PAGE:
The India Lunacy Act of 1912 was the first law to govern mental health in Independent India. This act brought changes in the management of asylums, which were later renamed mental hospitals. However, a major pitfall of this act was that it focused on the protection of the public from patients with mental illness who were considered dangerous to society.

As the act neglected human rights and was focused mainly on custodial sentences, the Indian Psychiatric Society suggested a draft in 1950. But it was over three decades later, in May 1987, that the draft was given assent by the then President of India.

It was later implemented in 1993 as the Mental Health Act (MHA) 1987. The advantage of the MHA 1987 was its progressive definition of mental illness, placing emphasis not on custody but on treatment and patient care. It also revolved mainly around the need to protect human rights, guardianship, and the management of property of people with mental illness.

Criticism of MHA 1987 was mainly related to legalities involving licensing, admission and guardianship, as a result of which Mental Health Care Bill 2013, which was then passed as the MHA, 2017.

Statutory Mental Health Bodies in India: Roles & Responsibilities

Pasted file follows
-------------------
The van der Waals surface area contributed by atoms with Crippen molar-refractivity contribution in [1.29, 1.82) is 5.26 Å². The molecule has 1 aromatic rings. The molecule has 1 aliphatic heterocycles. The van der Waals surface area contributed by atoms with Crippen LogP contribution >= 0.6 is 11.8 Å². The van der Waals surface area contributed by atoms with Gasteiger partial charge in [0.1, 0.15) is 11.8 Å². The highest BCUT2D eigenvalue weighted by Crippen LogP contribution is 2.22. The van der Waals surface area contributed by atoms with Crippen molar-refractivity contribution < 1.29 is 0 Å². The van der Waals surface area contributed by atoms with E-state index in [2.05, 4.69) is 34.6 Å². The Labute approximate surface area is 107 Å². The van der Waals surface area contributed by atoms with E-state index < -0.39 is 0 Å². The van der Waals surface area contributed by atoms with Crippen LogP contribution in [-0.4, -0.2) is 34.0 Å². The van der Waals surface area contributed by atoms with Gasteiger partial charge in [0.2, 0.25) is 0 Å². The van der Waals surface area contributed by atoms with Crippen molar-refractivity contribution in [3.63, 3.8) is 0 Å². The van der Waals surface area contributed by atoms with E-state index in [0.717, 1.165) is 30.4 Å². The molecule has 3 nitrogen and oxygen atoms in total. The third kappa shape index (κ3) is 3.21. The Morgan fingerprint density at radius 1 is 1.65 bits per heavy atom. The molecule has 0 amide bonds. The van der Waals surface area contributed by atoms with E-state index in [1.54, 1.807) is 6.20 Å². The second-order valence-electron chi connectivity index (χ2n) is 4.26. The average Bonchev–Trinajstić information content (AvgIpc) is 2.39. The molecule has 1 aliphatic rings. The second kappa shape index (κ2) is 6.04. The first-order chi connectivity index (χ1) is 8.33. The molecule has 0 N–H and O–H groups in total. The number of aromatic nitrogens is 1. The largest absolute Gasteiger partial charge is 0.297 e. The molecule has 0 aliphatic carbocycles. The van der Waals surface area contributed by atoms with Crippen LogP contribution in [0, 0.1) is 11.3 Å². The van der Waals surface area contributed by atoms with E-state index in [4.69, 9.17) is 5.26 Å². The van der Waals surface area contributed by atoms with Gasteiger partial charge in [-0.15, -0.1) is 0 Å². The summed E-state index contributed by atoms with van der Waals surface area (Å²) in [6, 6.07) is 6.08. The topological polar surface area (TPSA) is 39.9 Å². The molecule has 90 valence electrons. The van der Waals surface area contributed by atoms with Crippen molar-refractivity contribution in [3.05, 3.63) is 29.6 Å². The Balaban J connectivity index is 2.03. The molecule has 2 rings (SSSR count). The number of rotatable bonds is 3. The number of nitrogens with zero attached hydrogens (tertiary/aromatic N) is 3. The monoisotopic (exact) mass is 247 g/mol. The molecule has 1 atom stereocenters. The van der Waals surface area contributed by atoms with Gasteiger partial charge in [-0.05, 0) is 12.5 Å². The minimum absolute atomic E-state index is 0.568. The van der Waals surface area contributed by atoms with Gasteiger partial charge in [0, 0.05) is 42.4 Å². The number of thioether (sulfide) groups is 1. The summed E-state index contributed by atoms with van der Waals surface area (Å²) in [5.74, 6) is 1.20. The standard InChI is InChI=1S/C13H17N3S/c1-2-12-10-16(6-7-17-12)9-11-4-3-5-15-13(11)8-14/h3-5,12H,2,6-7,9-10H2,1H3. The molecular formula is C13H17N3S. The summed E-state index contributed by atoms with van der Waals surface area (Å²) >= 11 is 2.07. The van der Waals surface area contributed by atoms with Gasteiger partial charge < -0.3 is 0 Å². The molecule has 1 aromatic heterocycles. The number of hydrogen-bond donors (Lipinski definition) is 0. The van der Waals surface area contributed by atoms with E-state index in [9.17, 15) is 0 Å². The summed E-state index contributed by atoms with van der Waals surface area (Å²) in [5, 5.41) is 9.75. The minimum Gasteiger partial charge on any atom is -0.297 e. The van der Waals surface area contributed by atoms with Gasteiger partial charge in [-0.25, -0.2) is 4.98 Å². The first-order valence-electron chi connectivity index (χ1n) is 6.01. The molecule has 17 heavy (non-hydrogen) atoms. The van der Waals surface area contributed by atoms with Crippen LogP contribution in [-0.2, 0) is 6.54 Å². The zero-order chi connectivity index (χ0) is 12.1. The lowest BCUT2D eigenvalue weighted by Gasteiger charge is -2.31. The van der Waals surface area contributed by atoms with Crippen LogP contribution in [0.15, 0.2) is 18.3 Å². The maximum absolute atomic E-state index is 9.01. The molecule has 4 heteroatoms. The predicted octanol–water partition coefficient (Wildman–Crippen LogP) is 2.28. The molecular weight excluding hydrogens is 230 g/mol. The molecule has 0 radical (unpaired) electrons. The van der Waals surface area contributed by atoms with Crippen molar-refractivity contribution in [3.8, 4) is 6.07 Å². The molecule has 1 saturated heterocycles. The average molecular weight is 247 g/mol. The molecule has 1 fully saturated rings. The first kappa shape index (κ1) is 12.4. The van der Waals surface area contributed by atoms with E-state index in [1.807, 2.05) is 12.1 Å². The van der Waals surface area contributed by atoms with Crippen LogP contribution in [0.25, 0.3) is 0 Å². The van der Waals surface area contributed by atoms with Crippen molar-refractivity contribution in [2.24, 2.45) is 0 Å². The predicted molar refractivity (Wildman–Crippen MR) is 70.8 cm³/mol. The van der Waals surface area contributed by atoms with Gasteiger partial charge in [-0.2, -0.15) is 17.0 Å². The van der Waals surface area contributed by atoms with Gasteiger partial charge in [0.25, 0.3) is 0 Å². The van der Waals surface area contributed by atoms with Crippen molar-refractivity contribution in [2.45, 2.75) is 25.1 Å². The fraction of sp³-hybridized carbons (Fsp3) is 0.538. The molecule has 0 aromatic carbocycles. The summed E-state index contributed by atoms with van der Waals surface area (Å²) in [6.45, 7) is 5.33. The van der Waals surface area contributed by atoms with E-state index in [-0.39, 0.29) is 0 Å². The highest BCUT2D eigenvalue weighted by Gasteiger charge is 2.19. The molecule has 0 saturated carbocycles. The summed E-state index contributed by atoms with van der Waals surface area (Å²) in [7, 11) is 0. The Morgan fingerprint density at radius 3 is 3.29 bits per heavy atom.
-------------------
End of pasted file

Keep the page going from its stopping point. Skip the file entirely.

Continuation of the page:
India’s MHA 2017 empowers persons with mental illness. As per its opening statement, it is “An Act to provide for mental healthcare and services for persons with mental illness and to protect, promote and fulfil the rights of such persons during delivery of mental healthcare and services and for matters connected therewith or incidental thereto.”

After the enforcement of MHA 2017, all mental health professionals (MHPs) are legally bound to meet the provisions in the law. The MHPs are accountable to the following statutory bodies under the MHA 2017: CMHA, SMHA, and Mental Health Review Boards.

As per the MHA 2017, the law gives authority to the Central Mental Health Authority (CMHA) and the State Mental Health Authority (SMHA) under the central and state government, respectively, to carry out the necessary proceedings as per the act.

The functions of the CMHA include:

a) registering all mental health establishments under the control of the Central Government and maintaining a register of all mental health establishments in the country based on information provided by all SMHA of registered establishments and compile, update and publish (including online on the internet) a register of such establishments;

(b) developing quality and service provision norms for different types of mental health establishments under the Central Government;

(c) supervising all mental health establishments under the Central Government and receiving complaints about deficiencies in the provision of services;

(d) maintaining a national register of clinical psychologists, mental health nurses and psychiatric social workers based on information provided by all State Authorities of persons registered to work as mental health professionals for the purpose of this Act and publishing the list (including online on the internet) of such registered mental health professionals;

(e) training all persons, including law enforcement officials, mental health professionals and other health professionals, about the provisions and implementation of this Act;